So this is how everyone else felt watching Ocean’s 12 and 13*. I quite liked those movies, with their smug and disposable power-lunch charm. When you’ve got that collection of personality on display a bit of smugness is easy to swallow, or at least ignore. Duplicity, which follows screenwriter-turned hyphenate Tony Gilroy’s feature debut Michael Clayton, aspires to the same sort of kooky energy and smirking backstabbing.
By way of Mr. and Mrs. Smith (a movie like a fart: enjoyable in the moment, forgettable even before it’s done) he’s made his own heist movie, complete with double-back heist movie construction, jaunty music and the hope that his shenanigans are buoyed by high-wattage star power. But Gilroy never matches the film’s pace to the pulse of the story, and misjudges the raw appeal of Julia Roberts and Clive Owen.
The stars, as a pair of government spies trying to make big money in the world of corporate intrigue, are meant to smolder and flare. All they really manage is to dully glare, like a couple of people who know they should want each other fiercely, but are really just waiting for someone they really dig to come around.
Owen, an ex-MI6 operative, takes a job with Equikrom, a consumer products company engaged in a fierce rivalry with competitor Burkett-Randle. He’s meant to run a corporate spy: the ex-CIA Julia Roberts. She’s a double agent installed in Burket-Randle’s own intelligence division. Their goal: dig up something to put Equikrom on top. When the chance comes they set in motion a complex plot to lay hands on precious corporate secrets.
The couple has a past. Back in their government days, Roberts seduced Owen and stole secrets from his hotel room, leaving him zonked out like a sleepy gimp. The guy took that personally and spent years fuming about his comeback. Through an extended and increasingly lifeless series of flashbacks, we learn about their reunion, further flirtation, and how Equikrom and Burkett-Randle play into a classic ‘get rich, if not quick then relatively fast’ scheme.
There’s a lot to mine from the relationship as heist. Owen and Roberts want to trust each other, never quite believe that they can, and that uncertainty undermines everything they do, to the point where you start to suspect their scheme has no potential to work. Under layers of suspicion and subterfuge Duplicity has a romantic heart, but peeling away everything that shrouds it can be difficult and never appears to be worth the effort.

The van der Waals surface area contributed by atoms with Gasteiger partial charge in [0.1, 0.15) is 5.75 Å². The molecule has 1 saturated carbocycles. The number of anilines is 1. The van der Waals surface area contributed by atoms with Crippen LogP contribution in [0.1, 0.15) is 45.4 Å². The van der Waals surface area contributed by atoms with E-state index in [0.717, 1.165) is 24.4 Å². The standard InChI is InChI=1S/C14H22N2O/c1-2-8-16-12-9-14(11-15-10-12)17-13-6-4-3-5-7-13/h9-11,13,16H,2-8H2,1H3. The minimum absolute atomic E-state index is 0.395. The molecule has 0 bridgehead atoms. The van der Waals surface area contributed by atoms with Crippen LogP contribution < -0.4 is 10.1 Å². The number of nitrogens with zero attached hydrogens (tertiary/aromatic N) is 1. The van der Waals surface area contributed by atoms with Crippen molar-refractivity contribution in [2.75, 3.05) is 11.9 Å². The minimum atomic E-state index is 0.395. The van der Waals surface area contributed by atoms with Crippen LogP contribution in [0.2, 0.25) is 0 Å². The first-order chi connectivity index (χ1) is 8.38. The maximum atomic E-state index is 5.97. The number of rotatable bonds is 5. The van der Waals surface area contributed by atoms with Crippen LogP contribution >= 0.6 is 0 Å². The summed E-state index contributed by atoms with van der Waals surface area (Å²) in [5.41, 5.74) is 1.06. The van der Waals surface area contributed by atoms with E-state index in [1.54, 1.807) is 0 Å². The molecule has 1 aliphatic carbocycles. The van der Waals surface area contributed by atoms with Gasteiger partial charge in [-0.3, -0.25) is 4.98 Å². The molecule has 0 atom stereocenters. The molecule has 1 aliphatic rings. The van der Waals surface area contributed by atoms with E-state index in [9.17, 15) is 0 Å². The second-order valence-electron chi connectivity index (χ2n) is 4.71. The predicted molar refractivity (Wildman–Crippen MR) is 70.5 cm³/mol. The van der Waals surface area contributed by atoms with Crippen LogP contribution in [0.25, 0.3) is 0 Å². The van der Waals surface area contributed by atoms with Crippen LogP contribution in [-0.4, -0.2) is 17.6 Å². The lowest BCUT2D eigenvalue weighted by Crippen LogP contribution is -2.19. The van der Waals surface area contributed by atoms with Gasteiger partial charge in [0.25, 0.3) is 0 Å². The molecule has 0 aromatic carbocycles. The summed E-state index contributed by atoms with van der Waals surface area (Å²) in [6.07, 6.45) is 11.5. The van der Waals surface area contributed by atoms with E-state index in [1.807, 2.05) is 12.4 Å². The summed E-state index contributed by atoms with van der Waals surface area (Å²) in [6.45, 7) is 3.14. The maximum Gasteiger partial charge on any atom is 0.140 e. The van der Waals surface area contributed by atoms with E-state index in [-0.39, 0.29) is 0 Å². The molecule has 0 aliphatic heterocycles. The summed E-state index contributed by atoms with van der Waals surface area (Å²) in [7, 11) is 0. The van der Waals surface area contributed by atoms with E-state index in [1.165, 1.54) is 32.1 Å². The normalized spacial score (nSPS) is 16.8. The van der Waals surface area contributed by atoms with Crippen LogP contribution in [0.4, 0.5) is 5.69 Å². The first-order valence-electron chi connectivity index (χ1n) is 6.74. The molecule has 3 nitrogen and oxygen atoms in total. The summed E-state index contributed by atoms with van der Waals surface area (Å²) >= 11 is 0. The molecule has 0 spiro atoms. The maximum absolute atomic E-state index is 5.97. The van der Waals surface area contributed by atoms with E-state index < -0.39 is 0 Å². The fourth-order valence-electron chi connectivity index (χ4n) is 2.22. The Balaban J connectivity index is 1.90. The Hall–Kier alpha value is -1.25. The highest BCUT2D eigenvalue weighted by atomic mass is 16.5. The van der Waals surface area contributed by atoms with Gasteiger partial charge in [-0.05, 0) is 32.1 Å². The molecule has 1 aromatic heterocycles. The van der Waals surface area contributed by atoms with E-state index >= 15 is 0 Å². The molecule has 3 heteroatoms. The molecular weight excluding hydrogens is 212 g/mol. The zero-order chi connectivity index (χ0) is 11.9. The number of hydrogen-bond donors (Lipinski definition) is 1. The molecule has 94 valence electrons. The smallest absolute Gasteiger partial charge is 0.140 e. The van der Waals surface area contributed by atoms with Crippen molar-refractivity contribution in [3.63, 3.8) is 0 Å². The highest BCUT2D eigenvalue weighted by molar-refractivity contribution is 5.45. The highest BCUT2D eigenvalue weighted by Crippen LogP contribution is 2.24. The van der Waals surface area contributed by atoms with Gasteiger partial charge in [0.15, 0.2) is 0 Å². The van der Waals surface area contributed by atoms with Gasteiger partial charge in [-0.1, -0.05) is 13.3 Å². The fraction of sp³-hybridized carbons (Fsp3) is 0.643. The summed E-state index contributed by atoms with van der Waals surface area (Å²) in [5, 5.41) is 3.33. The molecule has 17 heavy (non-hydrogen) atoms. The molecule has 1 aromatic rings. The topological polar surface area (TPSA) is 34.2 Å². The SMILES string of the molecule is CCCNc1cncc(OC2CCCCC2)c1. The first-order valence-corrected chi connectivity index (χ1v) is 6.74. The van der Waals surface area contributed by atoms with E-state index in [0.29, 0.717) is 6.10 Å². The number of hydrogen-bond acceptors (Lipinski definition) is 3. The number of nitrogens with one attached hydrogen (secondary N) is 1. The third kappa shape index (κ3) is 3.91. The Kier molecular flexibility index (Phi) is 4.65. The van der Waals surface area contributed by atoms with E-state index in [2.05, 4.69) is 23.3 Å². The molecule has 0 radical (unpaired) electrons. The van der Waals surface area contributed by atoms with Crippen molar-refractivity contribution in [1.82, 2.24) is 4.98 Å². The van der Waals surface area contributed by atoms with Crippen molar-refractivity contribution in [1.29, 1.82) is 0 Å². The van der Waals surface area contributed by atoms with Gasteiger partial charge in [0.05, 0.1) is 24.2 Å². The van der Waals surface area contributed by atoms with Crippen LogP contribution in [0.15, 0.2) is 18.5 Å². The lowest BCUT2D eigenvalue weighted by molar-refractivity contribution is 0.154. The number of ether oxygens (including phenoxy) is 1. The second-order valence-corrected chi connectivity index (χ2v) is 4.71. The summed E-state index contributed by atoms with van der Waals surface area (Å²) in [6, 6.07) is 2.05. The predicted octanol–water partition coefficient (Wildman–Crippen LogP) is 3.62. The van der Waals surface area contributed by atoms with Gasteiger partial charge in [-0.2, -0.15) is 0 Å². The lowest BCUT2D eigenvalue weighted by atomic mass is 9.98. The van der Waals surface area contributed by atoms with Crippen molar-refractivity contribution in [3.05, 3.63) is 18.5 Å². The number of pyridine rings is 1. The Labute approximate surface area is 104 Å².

And do you want to? As with the Oceans movies, the appeal here lies in deceit, in seeing people put one over on each other. I’m far less interested in seeing this couple get together than I am in watching them try to out-do one another and screw the other over.
Maybe it’s just Julia Roberts. She’s hardly the femme fatale. Casting her is a tragic misstep; she doesn’t ignite fires with a glance, and we’re meant to believe that Owen simply can’t wait to see her again? It’s easier to believe he’s been nailing a succession of secretaries on the side. We also don’t get to see enough og her being particularly smart or cunning. More often we hear about it, or see the aftereffects. Owen tries to turn on his own charm, but, as in The International, he’s mostly harried and determined, not particularly sexy.
Fortunately, there are Paul Giamatti and Tom Wilkinson, as the rival CEOs whose ambitions drive the machinations of a horde of underlings. Giamatti chews through scenery like a bag of Cheetos, snarling and clenching his way through every scene. Wilkinson is more collected and centered, and it doesn’t take much to understand that he might be the only guy in the movie with actual power.
Maybe Duplicity could have found it’s feet if it was just a straight caper picture, or if it had more appropriate star power to deploy. Meanwhile, Gilroy is still fascinated with the corporate world, but he never makes it as interesting as in the best parts of Michael Clayton. Once again, there’s a lot in the mix: heist, corporate satire, romance. It’s too much, which somehow translates into feeling like not enough.
* Which contains a joking nod to the director, as a pheromone used by Matt Damon’s character to seduce Ellen Barkin is called ‘the Gilroy’.